From early July…
My students are amazing. When I get to school they are lined up outside my classroom door waiting anxiously. There is pushing to get in but the older students help me read the names of the kids in my class and ensure that the right students are getting in. Every day there are new students, some even who’ve heard about us and travelled from other villages. My students know I always let in as many new students as will fit in the classroom. They shove in four to a two-person desk and make the best of the broken ones to allow as many students in as possible. As I prepare the chalkboard they sit silently, and when I begin class they stand to greet me. Outside kids throw rocks at the broken windows and yell into the classroom. My students’ attention is not broken. Other kids bang on the classroom door, eventually pushing hard enough to move the rock I have used as a barricade and tumbling inside. Unfazed, a few students calmly rise and shove them back outside, sliding the rock back in place. It seems these are the learning conditions they are used to.
Each day that I teach is better than the previous. A comfort settled in between my students and me that allows me to joke and make faces, to discipline and chastise, to congratulate and hug. Whereas on the first day of school I felt nailed to a spot on the floor, hands glued to my chalk and eraser, I am now confident imitating the verb “to skip” across the room, having conversations with myself as two characters, and shouting “THURRRRR” over the rows of students, lips pushed open wide to show how to pronounce Thursday and nose scrunched up for effect. The students have also loosened up. They are learning how to respond to open-ended questions without answers to choose from, to use their imagination, to answer a question wrong just for the sake of trying, to take risks and laugh at their mistakes.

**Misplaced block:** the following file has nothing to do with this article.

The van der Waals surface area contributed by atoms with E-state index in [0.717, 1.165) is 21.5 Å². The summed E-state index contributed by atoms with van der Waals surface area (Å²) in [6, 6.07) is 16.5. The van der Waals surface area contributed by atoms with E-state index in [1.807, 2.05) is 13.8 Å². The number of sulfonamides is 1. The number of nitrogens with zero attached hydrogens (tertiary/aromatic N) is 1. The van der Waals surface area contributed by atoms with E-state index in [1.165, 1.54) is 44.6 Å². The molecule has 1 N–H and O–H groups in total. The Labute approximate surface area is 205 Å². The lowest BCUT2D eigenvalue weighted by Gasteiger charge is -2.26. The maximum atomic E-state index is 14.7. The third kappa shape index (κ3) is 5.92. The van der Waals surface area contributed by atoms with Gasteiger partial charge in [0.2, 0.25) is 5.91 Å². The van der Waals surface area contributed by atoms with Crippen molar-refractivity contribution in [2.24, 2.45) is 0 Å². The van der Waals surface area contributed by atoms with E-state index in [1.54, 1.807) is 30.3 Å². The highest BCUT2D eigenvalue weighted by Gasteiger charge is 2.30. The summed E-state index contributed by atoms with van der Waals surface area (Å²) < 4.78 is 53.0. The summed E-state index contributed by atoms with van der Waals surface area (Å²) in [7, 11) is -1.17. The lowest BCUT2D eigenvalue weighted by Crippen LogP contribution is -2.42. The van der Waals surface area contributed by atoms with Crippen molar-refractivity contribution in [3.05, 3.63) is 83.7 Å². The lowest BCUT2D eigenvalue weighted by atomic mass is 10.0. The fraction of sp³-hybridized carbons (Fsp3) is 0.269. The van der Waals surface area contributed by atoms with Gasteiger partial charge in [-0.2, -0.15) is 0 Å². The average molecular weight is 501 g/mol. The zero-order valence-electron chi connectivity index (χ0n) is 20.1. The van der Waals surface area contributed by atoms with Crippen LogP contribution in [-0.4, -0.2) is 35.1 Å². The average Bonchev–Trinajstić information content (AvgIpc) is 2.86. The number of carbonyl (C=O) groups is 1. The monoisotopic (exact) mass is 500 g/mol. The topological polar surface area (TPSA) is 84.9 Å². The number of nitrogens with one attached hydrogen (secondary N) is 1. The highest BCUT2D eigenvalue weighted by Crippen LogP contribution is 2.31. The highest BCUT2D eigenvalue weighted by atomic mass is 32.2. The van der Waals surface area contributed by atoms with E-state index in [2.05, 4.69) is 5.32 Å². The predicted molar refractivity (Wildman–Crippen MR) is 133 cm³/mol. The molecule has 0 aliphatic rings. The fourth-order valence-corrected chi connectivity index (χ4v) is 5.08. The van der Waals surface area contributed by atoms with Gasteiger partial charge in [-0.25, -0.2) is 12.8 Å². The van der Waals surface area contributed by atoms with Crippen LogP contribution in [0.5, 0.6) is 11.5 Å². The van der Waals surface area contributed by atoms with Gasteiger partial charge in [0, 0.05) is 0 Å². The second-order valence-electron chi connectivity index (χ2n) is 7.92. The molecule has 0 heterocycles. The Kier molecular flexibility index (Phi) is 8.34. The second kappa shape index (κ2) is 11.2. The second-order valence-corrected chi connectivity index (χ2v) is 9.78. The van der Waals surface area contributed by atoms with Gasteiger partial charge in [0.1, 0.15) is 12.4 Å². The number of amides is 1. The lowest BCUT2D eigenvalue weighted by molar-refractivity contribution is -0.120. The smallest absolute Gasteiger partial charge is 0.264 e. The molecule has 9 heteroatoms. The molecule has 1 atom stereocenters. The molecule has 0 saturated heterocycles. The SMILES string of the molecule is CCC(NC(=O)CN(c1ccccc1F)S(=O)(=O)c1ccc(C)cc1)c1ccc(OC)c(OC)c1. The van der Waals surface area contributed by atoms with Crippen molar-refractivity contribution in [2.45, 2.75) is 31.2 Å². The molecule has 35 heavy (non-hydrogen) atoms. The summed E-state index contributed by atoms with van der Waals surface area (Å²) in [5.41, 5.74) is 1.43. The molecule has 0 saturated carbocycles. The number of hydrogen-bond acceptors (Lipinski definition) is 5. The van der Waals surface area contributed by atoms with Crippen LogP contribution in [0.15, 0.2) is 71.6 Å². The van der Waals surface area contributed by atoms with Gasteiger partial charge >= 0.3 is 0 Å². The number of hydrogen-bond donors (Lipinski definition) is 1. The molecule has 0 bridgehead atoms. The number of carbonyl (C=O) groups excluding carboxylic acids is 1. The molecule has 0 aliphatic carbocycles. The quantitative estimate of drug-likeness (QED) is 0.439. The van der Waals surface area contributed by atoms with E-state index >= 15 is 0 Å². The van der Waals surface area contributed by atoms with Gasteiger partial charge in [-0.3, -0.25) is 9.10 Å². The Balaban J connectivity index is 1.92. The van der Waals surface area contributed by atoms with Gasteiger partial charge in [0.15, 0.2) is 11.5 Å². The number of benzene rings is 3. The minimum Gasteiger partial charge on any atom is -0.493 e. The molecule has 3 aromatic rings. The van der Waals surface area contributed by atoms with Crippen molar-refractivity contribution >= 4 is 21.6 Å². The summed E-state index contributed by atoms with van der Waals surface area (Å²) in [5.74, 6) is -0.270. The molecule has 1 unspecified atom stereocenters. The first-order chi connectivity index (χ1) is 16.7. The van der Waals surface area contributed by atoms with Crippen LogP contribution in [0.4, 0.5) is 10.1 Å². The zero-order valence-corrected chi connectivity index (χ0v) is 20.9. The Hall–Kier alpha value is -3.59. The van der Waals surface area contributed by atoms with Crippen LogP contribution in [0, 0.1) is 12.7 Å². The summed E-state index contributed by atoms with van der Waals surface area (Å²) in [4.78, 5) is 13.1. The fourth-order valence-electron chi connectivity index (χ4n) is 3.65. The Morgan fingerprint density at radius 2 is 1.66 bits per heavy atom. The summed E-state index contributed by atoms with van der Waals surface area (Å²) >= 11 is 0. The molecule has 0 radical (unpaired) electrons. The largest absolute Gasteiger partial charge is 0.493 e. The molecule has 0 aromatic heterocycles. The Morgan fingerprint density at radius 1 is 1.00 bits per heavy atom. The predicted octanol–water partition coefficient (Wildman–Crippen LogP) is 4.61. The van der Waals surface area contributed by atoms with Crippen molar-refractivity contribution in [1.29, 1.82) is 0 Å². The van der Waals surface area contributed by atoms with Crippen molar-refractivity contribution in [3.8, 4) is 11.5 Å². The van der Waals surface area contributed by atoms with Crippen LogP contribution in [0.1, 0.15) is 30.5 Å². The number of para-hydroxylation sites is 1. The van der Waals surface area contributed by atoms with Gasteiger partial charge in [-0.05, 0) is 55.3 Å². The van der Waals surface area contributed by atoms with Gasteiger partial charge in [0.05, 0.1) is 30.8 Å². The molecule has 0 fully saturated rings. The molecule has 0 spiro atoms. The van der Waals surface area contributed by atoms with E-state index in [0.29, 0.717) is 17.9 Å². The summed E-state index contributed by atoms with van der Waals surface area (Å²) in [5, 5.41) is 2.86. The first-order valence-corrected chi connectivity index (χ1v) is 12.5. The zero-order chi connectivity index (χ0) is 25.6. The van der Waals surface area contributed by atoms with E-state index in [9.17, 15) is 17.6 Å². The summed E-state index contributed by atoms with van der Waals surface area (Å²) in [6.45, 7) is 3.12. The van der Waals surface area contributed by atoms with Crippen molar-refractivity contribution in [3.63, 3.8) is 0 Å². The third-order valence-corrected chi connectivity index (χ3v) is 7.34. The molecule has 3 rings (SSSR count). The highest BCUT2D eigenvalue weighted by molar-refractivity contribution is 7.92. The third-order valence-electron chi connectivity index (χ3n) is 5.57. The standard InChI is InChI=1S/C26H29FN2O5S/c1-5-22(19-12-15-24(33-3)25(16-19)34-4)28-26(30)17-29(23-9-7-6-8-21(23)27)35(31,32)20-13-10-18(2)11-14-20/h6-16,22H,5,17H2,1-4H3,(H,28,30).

At the end of every class I stand by the door to shake hands with every student as they leave. About a week in the students adopted the more affectionate greeting that’s more like a hug. Today as Biftu approached me she looked extra smiley and bashful. When I grabbed her hand she suddenly lunged in, touching her small lips to my cheek, and hurried away into the protective circle of her giggling friends. Then it was all cheek kisses for everyone.